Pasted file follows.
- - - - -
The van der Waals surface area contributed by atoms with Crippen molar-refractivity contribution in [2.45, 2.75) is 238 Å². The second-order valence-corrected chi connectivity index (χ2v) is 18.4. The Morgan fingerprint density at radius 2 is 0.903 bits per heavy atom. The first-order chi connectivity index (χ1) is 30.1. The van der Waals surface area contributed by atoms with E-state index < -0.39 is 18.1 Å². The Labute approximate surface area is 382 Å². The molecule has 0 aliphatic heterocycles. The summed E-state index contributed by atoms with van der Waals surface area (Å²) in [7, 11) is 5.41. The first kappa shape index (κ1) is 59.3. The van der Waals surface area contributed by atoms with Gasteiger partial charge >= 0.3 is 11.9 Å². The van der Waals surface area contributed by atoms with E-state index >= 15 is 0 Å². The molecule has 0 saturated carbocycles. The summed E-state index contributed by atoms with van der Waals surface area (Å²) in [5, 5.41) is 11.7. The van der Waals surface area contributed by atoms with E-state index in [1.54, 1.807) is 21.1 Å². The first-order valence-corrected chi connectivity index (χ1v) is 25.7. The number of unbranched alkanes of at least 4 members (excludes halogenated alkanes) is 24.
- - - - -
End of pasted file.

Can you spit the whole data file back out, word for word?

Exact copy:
The van der Waals surface area contributed by atoms with Crippen molar-refractivity contribution in [2.45, 2.75) is 238 Å². The second-order valence-corrected chi connectivity index (χ2v) is 18.4. The Morgan fingerprint density at radius 2 is 0.903 bits per heavy atom. The first-order chi connectivity index (χ1) is 30.1. The van der Waals surface area contributed by atoms with E-state index < -0.39 is 18.1 Å². The Labute approximate surface area is 382 Å². The molecule has 0 aliphatic heterocycles. The summed E-state index contributed by atoms with van der Waals surface area (Å²) in [7, 11) is 5.41. The first kappa shape index (κ1) is 59.3. The van der Waals surface area contributed by atoms with Gasteiger partial charge >= 0.3 is 11.9 Å². The van der Waals surface area contributed by atoms with E-state index >= 15 is 0 Å². The molecule has 0 saturated carbocycles. The summed E-state index contributed by atoms with van der Waals surface area (Å²) in [5, 5.41) is 11.7. The van der Waals surface area contributed by atoms with E-state index in [1.54, 1.807) is 21.1 Å². The first-order valence-corrected chi connectivity index (χ1v) is 25.7. The number of unbranched alkanes of at least 4 members (excludes halogenated alkanes) is 24.